The city’s ticketed NYC Ferry service to Staten Island was cut short for several hours Sunday morning after its months-old pier in St. George closed due to a mechanical issue.
The pier has since reopened as of 10:30 a.m., according to a spokesman for the Economic Development Corporation, which oversees the ferry system.
Service from the Rock to Manhattan first halted for more than 3.5 hours, starting just before 7 a.m., according a notice on social media.
“Due to a mechanical issue, service to the St. George ferry landing is suspended until further notice,” the NYC Ferry Twitter account posted at 6:49 a.m. on Jan. 16. “At this time all ferry services on the St. George route will bypass the St. George landing.”
Service Alert – Landing Closure – 1-16-22
Due to a mechanical issue, service to the St. George ferry landing is suspended until further notice. At this time all ferry services on the St. George route will bypass the St. George landing.
— NYC Ferry (@NYCferry) January 16, 2022
The service ran a reduced route along the Hudson River between Battery Park City and Pier 79 at W. 39th Street.
The dock on Staten Island’s North Shore opened less than five months ago in August, offering waterborne commutes from the borough to Lower Manhattan in 18 minutes for $2.75.
The city’s quasi-public EDC oversees the heavily-subsidized maritime transit option, a pet project of former Mayor Bill de Blasio, which is operated by private company City Experiences (formerly known as Hornblower).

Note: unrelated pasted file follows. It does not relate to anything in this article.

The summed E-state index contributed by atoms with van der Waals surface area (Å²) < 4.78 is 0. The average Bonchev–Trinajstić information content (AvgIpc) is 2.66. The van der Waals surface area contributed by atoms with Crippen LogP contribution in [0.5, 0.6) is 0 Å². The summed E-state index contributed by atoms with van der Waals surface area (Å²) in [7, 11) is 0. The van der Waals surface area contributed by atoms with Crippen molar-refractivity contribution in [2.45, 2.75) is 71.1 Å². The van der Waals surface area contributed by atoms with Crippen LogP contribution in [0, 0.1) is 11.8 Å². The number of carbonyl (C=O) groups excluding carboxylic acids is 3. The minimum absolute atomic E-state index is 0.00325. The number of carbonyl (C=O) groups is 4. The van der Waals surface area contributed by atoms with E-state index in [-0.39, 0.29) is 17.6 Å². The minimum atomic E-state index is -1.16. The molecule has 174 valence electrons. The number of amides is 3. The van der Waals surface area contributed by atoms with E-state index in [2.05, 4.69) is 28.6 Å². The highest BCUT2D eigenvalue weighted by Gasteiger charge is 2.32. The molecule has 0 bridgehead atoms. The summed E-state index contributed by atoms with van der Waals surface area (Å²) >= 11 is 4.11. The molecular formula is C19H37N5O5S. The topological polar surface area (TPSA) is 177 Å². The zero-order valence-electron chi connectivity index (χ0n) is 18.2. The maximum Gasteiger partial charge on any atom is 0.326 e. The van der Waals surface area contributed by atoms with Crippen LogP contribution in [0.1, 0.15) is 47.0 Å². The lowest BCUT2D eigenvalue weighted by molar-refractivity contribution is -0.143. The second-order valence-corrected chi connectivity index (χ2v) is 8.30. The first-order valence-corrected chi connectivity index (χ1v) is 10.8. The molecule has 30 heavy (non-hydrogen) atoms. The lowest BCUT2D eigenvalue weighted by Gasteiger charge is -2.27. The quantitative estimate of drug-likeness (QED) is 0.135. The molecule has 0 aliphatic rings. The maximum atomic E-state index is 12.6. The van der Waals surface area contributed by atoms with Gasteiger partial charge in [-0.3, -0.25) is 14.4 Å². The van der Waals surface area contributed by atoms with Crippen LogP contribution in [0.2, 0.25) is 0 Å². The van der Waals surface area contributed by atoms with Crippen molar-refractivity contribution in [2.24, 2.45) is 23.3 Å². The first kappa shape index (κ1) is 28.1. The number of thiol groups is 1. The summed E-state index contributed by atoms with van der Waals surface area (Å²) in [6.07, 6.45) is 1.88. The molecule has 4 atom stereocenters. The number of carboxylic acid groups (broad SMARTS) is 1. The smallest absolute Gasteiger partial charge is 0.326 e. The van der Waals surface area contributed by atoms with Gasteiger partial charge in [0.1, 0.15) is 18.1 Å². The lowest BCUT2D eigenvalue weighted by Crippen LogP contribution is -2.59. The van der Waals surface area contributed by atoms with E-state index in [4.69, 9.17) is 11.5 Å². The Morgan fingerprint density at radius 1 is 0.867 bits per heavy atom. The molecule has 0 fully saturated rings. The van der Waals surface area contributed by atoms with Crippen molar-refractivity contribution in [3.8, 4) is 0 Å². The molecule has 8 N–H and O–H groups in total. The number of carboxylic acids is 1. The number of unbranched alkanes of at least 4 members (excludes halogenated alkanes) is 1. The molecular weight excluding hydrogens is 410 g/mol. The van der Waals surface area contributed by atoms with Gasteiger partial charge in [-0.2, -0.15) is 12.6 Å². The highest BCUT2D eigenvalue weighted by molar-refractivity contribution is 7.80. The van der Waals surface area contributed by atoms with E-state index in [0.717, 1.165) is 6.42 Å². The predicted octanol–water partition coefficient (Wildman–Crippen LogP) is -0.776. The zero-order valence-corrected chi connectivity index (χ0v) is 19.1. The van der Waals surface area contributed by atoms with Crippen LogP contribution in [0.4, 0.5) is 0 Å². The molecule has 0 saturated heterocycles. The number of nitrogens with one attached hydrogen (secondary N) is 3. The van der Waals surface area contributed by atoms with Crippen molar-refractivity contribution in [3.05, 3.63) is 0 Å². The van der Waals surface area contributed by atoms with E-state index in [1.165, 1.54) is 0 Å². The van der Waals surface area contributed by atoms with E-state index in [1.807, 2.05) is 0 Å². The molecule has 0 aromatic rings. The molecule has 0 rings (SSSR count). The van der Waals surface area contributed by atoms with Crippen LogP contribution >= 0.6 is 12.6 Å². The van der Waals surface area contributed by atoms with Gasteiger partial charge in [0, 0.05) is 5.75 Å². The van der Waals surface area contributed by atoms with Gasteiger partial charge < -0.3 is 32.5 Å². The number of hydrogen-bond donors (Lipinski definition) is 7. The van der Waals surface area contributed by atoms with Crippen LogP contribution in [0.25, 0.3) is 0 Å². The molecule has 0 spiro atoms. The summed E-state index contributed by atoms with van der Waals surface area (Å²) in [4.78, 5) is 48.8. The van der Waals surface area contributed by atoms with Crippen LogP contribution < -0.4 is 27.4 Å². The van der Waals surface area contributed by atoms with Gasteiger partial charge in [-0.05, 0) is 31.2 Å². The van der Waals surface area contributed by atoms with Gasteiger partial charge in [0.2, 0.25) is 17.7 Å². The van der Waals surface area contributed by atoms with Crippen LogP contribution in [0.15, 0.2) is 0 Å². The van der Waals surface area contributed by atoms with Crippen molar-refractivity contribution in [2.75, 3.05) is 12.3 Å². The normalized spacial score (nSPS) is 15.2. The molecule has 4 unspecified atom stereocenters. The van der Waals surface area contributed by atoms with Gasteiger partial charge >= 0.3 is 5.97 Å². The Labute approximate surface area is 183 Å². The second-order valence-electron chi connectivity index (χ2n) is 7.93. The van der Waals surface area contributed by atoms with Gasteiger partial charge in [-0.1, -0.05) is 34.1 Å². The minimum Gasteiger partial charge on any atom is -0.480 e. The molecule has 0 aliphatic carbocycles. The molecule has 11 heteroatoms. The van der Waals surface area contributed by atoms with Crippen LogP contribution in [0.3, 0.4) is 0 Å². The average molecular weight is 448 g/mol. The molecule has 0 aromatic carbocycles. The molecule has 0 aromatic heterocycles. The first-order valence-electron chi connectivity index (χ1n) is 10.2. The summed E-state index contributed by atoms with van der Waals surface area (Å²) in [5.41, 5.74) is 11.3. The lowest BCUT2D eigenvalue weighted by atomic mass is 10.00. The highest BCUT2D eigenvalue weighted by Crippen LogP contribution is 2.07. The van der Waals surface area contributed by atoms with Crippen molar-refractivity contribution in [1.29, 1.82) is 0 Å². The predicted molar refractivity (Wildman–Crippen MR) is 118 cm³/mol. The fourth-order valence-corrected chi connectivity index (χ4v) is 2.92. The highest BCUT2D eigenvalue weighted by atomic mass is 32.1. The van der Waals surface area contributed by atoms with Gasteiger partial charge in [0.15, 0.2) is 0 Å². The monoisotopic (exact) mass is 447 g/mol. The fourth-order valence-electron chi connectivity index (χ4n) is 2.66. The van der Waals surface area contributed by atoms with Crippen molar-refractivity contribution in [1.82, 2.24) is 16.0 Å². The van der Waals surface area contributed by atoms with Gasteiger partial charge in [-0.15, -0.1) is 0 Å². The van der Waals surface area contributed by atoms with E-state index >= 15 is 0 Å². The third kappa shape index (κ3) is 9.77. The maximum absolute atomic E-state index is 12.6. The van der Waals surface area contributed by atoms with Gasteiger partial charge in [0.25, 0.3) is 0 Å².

The new boats depart just a two minute walk away from the iconic — and free — Staten Island Ferry, which is run separately by the Department of Transportation.
The additional dock cost the city $44 million to build and $13 million per year to operate, according to 2018 estimates by EDC.
EDC reps and Staten Island pols praised the expansion at the time of the launch, arguing it shaves off about 20 minutes for a commute up the Hudson River to Midtown West, compared to someone taking the other ferry and transferring to the subway.
An EDC spokesman did not immediately provide more details about the malfunction of the brand-new facility.
The Staten Island stop has been closed five times in almost as many months since it opened, including three times due to a mechanical issue, once for high winds, and another time in late November without a reason given in the notice, according to an amNewYork Metro review of the ferry’s Twitter posts.
The system has had six closures on two other stops this month alone due to mechanical issues, including four times in Astoria, Queens, and twice on Roosevelt Island.
The landing in Greenpoint, Brooklyn, broke in May of last year due to aging piles and will be out of action until at least this June.
Unlike other stops, the jetty is privately-owned by multinational developer Lendlease, which blamed the slow repair schedule on a state moratorium on in-water construction until May.
EDC also opened a new stop in Throggs Neck, the Bronx, just before de Blasio left office on Dec. 29, and the nonprofit corporation is scheduled to build another pier in Coney Island, Brooklyn, this summer.